… and free camping. See below.
1 – What makes a vibrant waterfront community?
Via Michigan Sea Grant. The Alpena Case Study.
Michigan Sea Grant has developed 11 case studies of communities that balance the economy, ecology and aesthetics along their shorelines.
Bay City didn’t make the list. But, up north, Alpena did.
Sea Grant, a joint project of Michigan State University and the University of Michigan, says in its study that “coastal communities support water-dependent uses while also providing for a mix of support industries and other uses that benefit from the presence of the waterfront, including public access.”
For Alpena, the reports to the city’s harbor advisory committee, marina department and an ongoing regional ports study. It adds that boating, diving and fishing are popular recreational opportunities. Thunder Bay and surrounding waters near shipping lanes also are home to more than 80 discovered shipwrecks.
Other cities on the list are Charlevoix, Manistee, Manistique, Marquette, Monroe, Muskegon, Ontonagon, Port Huron, Saugatuck and Sault Ste. Marie.
2 – On the first day of Christmas, my true love gave to me … a press conference?
The Clean Energy Now coalition kicked off Day One of its “12 Days to a Clean Energy Christmas” campaign at media events this week in East Lansing and Monroe.
The campaign will use Facebook, Twitter, advertising and public events to highlight a different issue each day, through Dec. 23. Those include renewable energy, coal ash, and the negative health impacts of fossil fuels.
The old image of Santa putting coal in the stockings of people who’ve been naughty is appropriate in this case.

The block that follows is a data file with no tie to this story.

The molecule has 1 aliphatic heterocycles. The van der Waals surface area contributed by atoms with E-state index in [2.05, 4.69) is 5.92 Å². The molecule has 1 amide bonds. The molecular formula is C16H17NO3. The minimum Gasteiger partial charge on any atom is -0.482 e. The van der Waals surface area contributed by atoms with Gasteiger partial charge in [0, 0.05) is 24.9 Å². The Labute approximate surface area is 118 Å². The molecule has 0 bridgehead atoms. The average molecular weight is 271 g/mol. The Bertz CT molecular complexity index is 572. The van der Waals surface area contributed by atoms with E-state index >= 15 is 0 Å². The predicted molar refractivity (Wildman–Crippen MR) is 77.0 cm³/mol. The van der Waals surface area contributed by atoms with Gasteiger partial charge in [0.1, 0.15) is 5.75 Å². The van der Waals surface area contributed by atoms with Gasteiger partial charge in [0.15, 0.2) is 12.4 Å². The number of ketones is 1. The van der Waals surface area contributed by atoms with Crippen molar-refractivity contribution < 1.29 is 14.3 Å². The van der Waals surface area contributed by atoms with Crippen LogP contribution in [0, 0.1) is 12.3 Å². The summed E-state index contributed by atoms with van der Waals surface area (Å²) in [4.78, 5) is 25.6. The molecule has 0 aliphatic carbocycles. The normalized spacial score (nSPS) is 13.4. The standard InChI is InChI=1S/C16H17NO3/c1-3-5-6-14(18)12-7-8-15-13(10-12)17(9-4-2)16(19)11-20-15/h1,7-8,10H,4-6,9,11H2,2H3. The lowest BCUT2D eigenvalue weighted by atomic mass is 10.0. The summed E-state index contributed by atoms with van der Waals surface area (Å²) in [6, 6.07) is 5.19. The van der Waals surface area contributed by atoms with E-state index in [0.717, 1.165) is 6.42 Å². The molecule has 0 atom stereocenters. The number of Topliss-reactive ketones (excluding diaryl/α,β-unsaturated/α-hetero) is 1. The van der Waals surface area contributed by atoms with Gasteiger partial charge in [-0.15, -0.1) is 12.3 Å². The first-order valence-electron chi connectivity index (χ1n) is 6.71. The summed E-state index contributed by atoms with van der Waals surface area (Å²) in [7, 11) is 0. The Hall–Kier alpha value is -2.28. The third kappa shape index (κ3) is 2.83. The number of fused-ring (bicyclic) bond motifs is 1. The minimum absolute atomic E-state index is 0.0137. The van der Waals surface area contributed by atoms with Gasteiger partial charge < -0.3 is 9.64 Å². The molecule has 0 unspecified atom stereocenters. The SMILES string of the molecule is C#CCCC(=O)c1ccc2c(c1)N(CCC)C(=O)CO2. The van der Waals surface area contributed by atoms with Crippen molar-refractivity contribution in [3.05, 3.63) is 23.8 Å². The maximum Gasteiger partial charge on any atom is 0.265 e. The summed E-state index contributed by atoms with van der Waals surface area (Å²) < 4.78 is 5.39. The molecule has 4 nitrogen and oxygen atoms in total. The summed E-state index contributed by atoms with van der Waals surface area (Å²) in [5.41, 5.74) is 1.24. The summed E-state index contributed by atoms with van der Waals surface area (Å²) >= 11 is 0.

Organizers say the campaign is meant to educate people about the problems that burning coal to generate electricity has on communities … and to highlight clean energy solutions.
A few of the days’ themes include: Don’t Frack the Halls, The Abominable Coalman, and Energy Efficiency Elves.
3 – If you like to camp — for free — you may be interested in being a state or forest campground host next year.
The Michigan Department of Natural Resources is seeking volunteers to serve as hosts at Michigan state parks and state forest campgrounds for the 2014 camping season.
Hosts handle a variety of responsibilities, including directing visitors to their campsites, answering questions about the park or state forest, arranging campground activities and performing light maintenance.
In return for their service, hosts are allowed to camp in the state park or state forest campground at no charge. The commitment is 30 hours a week, for at least four weeks, and individuals, couples and teams can apply.
Host assignments begin in April and continue into October.
Information and applications about the host program are available from the DNR’s website at www.michigan.gov/dnrvolunteers.
– Mr. Great Lakes, as heard at 9 a.m. Fridays in Bay City, Michigan, on Delta College Q-90.1 FM NPR.